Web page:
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Eli Lake

How Iran Is Leveling the Drone Battlefield

An attack on a U.S. military outpost in Syria shows that the American advantage in unmanned weapons is receding. 

Iran now uses these more often. 

Iran now uses these more often. 

Photographer: -/AFP

For the first 15 years of the U.S. war on terror, one of America’s greatest advantages was the killer drone. With names like “predator” and “reaper,” these unmanned aerial vehicles delivered deadly strikes from the sky against suspected terrorists with no risk of a human pilot being shot down.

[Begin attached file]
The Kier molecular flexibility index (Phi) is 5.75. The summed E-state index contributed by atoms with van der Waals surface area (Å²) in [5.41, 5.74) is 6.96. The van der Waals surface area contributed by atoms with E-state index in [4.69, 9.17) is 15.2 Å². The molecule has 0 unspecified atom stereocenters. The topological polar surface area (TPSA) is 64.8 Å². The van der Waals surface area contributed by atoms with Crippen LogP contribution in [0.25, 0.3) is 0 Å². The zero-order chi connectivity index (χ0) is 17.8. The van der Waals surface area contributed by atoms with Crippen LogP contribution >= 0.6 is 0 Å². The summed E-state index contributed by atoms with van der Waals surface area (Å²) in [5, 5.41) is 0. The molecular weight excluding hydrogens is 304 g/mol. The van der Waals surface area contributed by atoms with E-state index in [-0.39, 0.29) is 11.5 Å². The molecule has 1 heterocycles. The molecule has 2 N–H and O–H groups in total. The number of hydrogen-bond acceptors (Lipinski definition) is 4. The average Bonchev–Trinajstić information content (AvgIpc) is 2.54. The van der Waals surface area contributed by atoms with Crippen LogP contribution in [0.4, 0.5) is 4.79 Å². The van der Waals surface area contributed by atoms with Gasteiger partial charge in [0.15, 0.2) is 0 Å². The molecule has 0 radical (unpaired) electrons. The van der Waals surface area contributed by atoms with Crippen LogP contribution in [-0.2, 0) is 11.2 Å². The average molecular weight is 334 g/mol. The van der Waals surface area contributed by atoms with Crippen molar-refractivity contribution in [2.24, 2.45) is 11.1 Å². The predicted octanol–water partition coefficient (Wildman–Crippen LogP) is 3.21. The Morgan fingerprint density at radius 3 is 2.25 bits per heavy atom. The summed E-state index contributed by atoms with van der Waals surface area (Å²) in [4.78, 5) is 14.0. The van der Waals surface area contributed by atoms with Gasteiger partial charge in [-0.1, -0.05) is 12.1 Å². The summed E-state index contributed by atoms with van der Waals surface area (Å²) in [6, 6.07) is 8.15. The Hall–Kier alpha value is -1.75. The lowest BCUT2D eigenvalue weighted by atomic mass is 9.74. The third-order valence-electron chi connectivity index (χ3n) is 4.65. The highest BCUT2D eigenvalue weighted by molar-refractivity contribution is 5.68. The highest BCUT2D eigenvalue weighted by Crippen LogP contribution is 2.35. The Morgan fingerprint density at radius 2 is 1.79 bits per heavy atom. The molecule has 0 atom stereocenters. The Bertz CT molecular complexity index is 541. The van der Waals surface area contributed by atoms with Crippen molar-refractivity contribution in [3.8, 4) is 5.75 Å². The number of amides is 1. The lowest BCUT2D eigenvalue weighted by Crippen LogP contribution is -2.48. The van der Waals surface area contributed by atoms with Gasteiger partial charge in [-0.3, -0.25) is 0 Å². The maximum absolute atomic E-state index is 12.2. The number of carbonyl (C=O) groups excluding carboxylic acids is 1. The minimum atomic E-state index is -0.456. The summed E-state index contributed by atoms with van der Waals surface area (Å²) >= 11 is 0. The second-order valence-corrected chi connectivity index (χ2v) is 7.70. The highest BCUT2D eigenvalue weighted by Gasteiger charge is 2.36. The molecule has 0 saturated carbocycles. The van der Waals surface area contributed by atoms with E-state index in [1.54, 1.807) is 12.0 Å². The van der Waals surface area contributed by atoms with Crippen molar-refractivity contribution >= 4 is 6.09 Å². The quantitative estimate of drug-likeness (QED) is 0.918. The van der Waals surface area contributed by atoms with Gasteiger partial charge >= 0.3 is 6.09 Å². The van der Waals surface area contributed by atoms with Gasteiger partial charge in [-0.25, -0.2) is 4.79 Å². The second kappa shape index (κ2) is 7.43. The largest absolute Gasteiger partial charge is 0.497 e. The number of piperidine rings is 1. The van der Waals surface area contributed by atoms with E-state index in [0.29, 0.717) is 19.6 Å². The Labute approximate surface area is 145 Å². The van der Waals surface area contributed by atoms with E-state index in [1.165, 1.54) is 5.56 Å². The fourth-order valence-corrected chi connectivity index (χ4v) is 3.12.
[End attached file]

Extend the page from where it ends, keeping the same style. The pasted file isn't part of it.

Things began to change during President Barack Obama’s final year in office. Houthi rebels in Yemen began using crude drones, whose parts were supplied by Iran, against Saudi Arabia. Unlike their U.S. counterparts, these low-budget drones were more akin to the Japanese kamikaze planes of World War II, crashing into their targets. In one of Iran’s most brazen attacks, these kinds of drones, combined with cruise missiles, devastated Saudi oil fields in 2019.